I’m like very many anglers I speak to who agree that Fishing Breaks send the one and only newsletter that isn’t binned on sight. Simon Cooper manages to keep them fresh, relevant, and thought provoking, and if you don’t get them, you perhaps should. Today, 4th June, was one of his best. Like Simon, I’d been approached this week to sign a petition (yet another one) to give the EA more money and powers. “What?”, I cried. Joking surely? No bloody way! Now, ten minutes ago, Simon backs me up in thinking the only good EA is a disbanded EA. My thoughts lie squarely with Wild Trout Trust chief executive Nick Measham when he wrote “The EA turned 25 years old, but our rivers won’t be celebrating”.
More money for the EA? I’ve been and made a cup of coffee, and in the time I have taken to drink it I have come up with these relatively recent examples of how the EA fisheries department have wasted oodles of the stuff back in my East Anglian homeland.
The upper Wensum. The EA enters into a partnership with a landowner to renovate two miles of river. The landowner does one mile, the EA the other. The jobs look equally professional at the finish. The EA spend £180k plus, the landowner, using his own men, less than £10k.
A mid-Wensum mill pool. Historically, weed is removed by hand from a sill there (a ten minute job at most for one man), until it is deemed too dangerous… my mates and I have fished from that sill all our lives without a smidgen of a problem. A bizarre, unfolding electric hoist arrangement is designed and installed over a period of months. The cost is astronomical. Three men have to be on site to use it. EA workers have to go on a regular training course for safety reasons. Privately, the EA has admitted the new contraption poses more dangers than it has solved.
Gravels are to be reinstated on the lower Wensum at Taverham. The farmer reports that four men spend three weeks on site erecting a toilet, posts, tape and warning signs before a stone is laid. He reckons two of his men could have carried these duties out in an afternoon.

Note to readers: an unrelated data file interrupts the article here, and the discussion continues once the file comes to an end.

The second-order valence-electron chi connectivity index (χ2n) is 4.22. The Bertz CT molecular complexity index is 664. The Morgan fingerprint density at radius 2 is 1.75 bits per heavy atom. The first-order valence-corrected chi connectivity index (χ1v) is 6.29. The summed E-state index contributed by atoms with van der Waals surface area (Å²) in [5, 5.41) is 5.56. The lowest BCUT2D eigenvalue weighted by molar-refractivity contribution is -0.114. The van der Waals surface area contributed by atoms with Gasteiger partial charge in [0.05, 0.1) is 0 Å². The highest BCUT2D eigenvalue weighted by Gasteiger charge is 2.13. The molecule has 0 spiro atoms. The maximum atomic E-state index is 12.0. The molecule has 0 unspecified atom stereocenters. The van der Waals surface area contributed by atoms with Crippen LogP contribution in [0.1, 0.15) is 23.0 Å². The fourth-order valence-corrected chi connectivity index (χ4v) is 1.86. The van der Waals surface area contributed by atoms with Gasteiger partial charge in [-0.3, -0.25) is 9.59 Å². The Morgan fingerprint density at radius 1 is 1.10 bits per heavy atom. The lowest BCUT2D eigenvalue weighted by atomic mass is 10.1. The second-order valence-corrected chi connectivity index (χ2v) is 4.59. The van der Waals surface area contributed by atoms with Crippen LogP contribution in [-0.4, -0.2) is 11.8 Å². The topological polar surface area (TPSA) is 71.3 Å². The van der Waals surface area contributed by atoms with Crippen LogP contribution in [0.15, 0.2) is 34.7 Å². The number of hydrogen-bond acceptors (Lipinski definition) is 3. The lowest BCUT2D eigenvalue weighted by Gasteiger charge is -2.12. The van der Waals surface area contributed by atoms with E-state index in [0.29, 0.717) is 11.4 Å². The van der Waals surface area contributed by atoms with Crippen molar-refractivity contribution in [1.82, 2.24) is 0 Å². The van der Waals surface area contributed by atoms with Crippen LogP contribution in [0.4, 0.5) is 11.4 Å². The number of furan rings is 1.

A few years back, Off River Spawning Units (ORSUs) were the big thing. The EA, at humongous expense, creates these at Swanton Morley on the mid-Wensum. After two years these were silted up and useless, and today, perhaps six years after the event, you can’t even see where a single penny of the money went.
Disabled fishing platforms on the Wensum at Worthing seemed a good, even if very expensive, idea. A few years on they are collapsed, and so overgrown most can’t even be found any more. In fact, they are a positive danger to anyone now walking the bank.
More powers??? Are they not massively over-officious enough already? A friend wanted to dig a small (less than an acre) pond on some scrub on his land. No flora or fauna of any worth. No flooding risk. But no EA permission, and they swarmed like flies over it. The pond had to be filled in to a maximum depth of a foot or so, and the spoil spread for acres around to an exact depth of two inches. It’s a bog again the last time I saw it. What power they have is either unused or abused, a bizarre mix of bullying and timidity.
An infamous meeting of the Wensum Working Group. The EA report that recent barbel stockings with small barbel have failed, proving the river is no longer a fit habitat. Anglers present report that virtually all the introduced barbel were eaten by cormorants, and they have the electronic tags taken from cormorant roosts to prove it. Once again, the EA refuse to admit there is a problem and that the cormorant issue exists. AND YET, at a fishery meeting at Taverham Mill, EA officials float the idea of building an unbroken network of estuarial lagoons from Lincolnshire to Essex, filling these with fish, and thereby waylaying incoming cormorants from Europe and keeping them there over the winter. Do we really want to give these clowns more money as suggested?
Coffee finished, rant over, but the fact remains if I sat down and complied a complete list of EA cock-ups I alone have witnessed, you’d be reading a very long time. Simon Cooper calls for a ‘Pure Rivers Authority’ or similar, in place of the EA, but would we be saddled with the same boffins, the same crackpot ideas, and the same flagrant disregard for how money is squandered?
I will say I have friends (perhaps not now) who work for the Agency, and who are sensible, and right thinking, and want to do good. Trouble is, they are in the minority and have neither the power nor influence to get this juggernaut back on track. All sensible commentators agree the system is broken, and perhaps this should be our starting point, rather than campaigning for more money to go after bad?